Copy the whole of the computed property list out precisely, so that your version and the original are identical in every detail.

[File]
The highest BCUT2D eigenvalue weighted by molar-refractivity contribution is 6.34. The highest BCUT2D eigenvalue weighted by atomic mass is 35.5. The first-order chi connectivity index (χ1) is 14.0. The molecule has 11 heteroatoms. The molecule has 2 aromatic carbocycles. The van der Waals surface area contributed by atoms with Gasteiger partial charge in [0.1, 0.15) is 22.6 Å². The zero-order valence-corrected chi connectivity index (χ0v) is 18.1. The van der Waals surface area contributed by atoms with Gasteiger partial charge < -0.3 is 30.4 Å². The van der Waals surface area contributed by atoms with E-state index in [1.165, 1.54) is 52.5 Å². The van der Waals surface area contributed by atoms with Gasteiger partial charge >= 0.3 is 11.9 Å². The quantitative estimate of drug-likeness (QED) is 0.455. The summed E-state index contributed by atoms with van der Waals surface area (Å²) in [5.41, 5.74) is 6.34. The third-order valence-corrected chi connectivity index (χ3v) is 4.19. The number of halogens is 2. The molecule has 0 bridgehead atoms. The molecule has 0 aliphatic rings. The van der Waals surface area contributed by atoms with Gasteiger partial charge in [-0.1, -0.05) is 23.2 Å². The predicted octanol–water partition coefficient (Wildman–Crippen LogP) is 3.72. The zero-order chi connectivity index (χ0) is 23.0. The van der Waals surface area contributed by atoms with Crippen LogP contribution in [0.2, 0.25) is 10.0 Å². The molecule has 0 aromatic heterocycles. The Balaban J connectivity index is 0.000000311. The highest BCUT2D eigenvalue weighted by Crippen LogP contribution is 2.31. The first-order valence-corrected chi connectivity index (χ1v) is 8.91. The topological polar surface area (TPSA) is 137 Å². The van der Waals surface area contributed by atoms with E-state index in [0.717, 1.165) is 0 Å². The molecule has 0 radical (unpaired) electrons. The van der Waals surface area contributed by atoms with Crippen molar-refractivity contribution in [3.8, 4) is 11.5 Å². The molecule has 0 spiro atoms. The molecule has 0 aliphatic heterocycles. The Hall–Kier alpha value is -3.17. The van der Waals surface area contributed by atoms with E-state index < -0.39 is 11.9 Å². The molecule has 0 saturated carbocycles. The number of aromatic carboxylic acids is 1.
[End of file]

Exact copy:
The highest BCUT2D eigenvalue weighted by molar-refractivity contribution is 6.34. The highest BCUT2D eigenvalue weighted by atomic mass is 35.5. The first-order chi connectivity index (χ1) is 14.0. The molecule has 11 heteroatoms. The molecule has 2 aromatic carbocycles. The van der Waals surface area contributed by atoms with Gasteiger partial charge in [0.1, 0.15) is 22.6 Å². The zero-order valence-corrected chi connectivity index (χ0v) is 18.1. The van der Waals surface area contributed by atoms with Gasteiger partial charge < -0.3 is 30.4 Å². The van der Waals surface area contributed by atoms with E-state index in [1.165, 1.54) is 52.5 Å². The van der Waals surface area contributed by atoms with Gasteiger partial charge >= 0.3 is 11.9 Å². The quantitative estimate of drug-likeness (QED) is 0.455. The summed E-state index contributed by atoms with van der Waals surface area (Å²) in [5.41, 5.74) is 6.34. The third-order valence-corrected chi connectivity index (χ3v) is 4.19. The number of halogens is 2. The molecule has 0 bridgehead atoms. The molecule has 0 aliphatic rings. The van der Waals surface area contributed by atoms with Gasteiger partial charge in [-0.1, -0.05) is 23.2 Å². The predicted octanol–water partition coefficient (Wildman–Crippen LogP) is 3.72. The zero-order chi connectivity index (χ0) is 23.0. The van der Waals surface area contributed by atoms with Crippen LogP contribution in [0.2, 0.25) is 10.0 Å². The molecule has 0 aromatic heterocycles. The Balaban J connectivity index is 0.000000311. The highest BCUT2D eigenvalue weighted by Crippen LogP contribution is 2.31. The first-order valence-corrected chi connectivity index (χ1v) is 8.91. The topological polar surface area (TPSA) is 137 Å². The van der Waals surface area contributed by atoms with E-state index in [0.717, 1.165) is 0 Å². The molecule has 0 radical (unpaired) electrons. The van der Waals surface area contributed by atoms with Crippen molar-refractivity contribution in [3.8, 4) is 11.5 Å². The molecule has 0 spiro atoms. The molecule has 0 aliphatic heterocycles. The Hall–Kier alpha value is -3.17. The van der Waals surface area contributed by atoms with E-state index < -0.39 is 11.9 Å². The molecule has 0 saturated carbocycles. The number of aromatic carboxylic acids is 1.